This year's trip down the west coast of Mexico (my twentieth) was just like it should have been. Me and two merry Mexican companions --- Jesús and Pablo --- laughing all 2,500 miles from Baja to Puerto Perdido.
Besides my driving like a granny because I am one the only thing that slowed us (and our fun) was a "manifestación" just outside of Cuernavaca. Despite the language it is not an outbreak of the spiritual variety but a strike by the elementary school teachers. They want to display their displeasure over the fact that their hours of work are too long, the school facilities so awful, the number of students intolerable --- usually 40 to a class --- and their pay is so crappy ($90 a week). The methodology is to block the highways about town --- in this case, the single freeway between Mexico City and Acapulco.
In the US the state police and National Guardsmen would have been called in and would handcuff a few of the leaders and swab Mace in their eyes a few times so they could see the truth. They would then squirt all the others down the street with high-power fire-hoses and thus effectively end this peaceful act of dissent with maximum force. This is known as democracy in action.
Down here, the police block off all the entrances to the freeway and let the manifestatión take its course. General traffic mayhem, the roads disrupted for a half-a-day, the teachers vent their spleen, then everyone goes home to supper and watches it on TV.
When I told a friend of mine of this minor disruption, he --- a world traveler of the old school --- wrote back,
I am familiar with the phenomenon of the manifestatión --- the same word is used in both French and Spanish for public demonstrations.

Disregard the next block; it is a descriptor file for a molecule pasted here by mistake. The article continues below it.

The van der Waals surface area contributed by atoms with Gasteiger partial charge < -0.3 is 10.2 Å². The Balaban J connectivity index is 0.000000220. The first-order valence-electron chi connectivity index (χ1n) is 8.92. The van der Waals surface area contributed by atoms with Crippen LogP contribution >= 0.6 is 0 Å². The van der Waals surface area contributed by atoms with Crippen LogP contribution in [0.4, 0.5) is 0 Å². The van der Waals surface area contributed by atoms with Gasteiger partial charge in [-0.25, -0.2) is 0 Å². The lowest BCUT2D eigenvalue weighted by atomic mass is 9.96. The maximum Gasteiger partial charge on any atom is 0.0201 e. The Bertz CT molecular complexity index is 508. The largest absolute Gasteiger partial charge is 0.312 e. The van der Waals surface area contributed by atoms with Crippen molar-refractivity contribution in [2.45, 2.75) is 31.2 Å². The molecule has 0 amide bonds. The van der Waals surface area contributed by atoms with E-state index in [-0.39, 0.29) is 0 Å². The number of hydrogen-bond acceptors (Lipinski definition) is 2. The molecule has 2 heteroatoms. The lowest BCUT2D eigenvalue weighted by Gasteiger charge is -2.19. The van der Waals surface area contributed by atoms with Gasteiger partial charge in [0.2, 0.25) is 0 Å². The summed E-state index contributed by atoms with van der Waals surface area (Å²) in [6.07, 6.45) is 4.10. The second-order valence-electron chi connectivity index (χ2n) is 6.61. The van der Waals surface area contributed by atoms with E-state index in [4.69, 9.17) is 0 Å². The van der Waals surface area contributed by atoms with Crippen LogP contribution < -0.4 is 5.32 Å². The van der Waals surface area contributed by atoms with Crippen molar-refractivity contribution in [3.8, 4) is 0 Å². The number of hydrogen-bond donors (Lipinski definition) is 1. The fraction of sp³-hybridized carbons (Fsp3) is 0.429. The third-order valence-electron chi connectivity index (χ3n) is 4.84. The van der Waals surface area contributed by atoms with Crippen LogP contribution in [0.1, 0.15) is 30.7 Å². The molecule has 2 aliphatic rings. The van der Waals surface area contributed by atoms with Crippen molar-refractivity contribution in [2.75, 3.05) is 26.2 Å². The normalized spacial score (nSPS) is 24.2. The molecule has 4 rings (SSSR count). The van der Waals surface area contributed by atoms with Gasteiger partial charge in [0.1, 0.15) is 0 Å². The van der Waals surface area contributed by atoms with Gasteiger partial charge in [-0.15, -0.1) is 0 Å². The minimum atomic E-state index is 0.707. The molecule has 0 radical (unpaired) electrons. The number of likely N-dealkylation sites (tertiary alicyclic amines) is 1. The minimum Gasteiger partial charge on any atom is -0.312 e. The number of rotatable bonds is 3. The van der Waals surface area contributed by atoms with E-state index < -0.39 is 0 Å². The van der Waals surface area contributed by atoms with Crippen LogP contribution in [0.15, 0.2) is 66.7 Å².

In France, they always had a genial, almost festive quality, quite different from the paranoia and role-
playing almost always typical of both sides in comparable U. S. events.
Perhaps Mexico is, in some ways, a Mediterranean society --- in other words, more European than it appears on the surface. Or, to put it differently, maybe something closer to a Civilized Society, despite the poverty and supposedly terrifying levels of crime. I gather that's what you have found.
Because of the disruption, we had to go around Cuernavaca on old two-lane highways, mostly the width of two donkey-carts. We were joined in our peregrination by some 44,000,000 other cars from the area that were just out for a Sunday drive, or trying to get home. It took us two hours to go two miles, but then --- suddenly ("de repente," as they say here), the teachers went off to a nearby cantina, the freeway was open again and we made it to Acapulco just after sunset.
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Like most friends of their age group --- the early 20s --- Jesús and Pablo spend their days on the road telling old drinking stories and ogling the young ladies along the route --- all while speaking their favorite catch-phrases.
This month's phrases included "a mi no" ("not me") pronounced very quickly --- amino. Then there was "No. ¿Porqué?" --- "No. Why not?" also said as a run-on.
We also have regular repetition of that very familiar Mexican war-horse buey (pronounced "way") meaning "ox" but more used here as "Hey, you" or "Buddy." This gets mixed up with the verb "mamarse" --- to suck --- and comes out, No mames, buey ("Don't suck me" --- or, better, "Don't kid me, Jack.") And, finally, in improbable English, "I dunno" and "Oh really?" --- pronounced Oh-RILLY.
Thus a typical conversation would start with Jesús ogling a young lady of gorgeous legs and ill-concealed upper parts and he makes a puckering noise and says, Amino meaning, of course, "Oh, yes!" Pablo responds ¿No-porqué? and then Jesús says oh-RILLY and Pablo responds ¡No mames, buey! This idiotic dialogue went on for the five full days of our trip but for some reason managed to convulse them both endlessly --- no matter how oft repeated --- and even at times caused their geezerish driver to almost drive off the road, muttering to himself, "No mames, buey."--- Carlos Amantea
Richard Malmed, Photos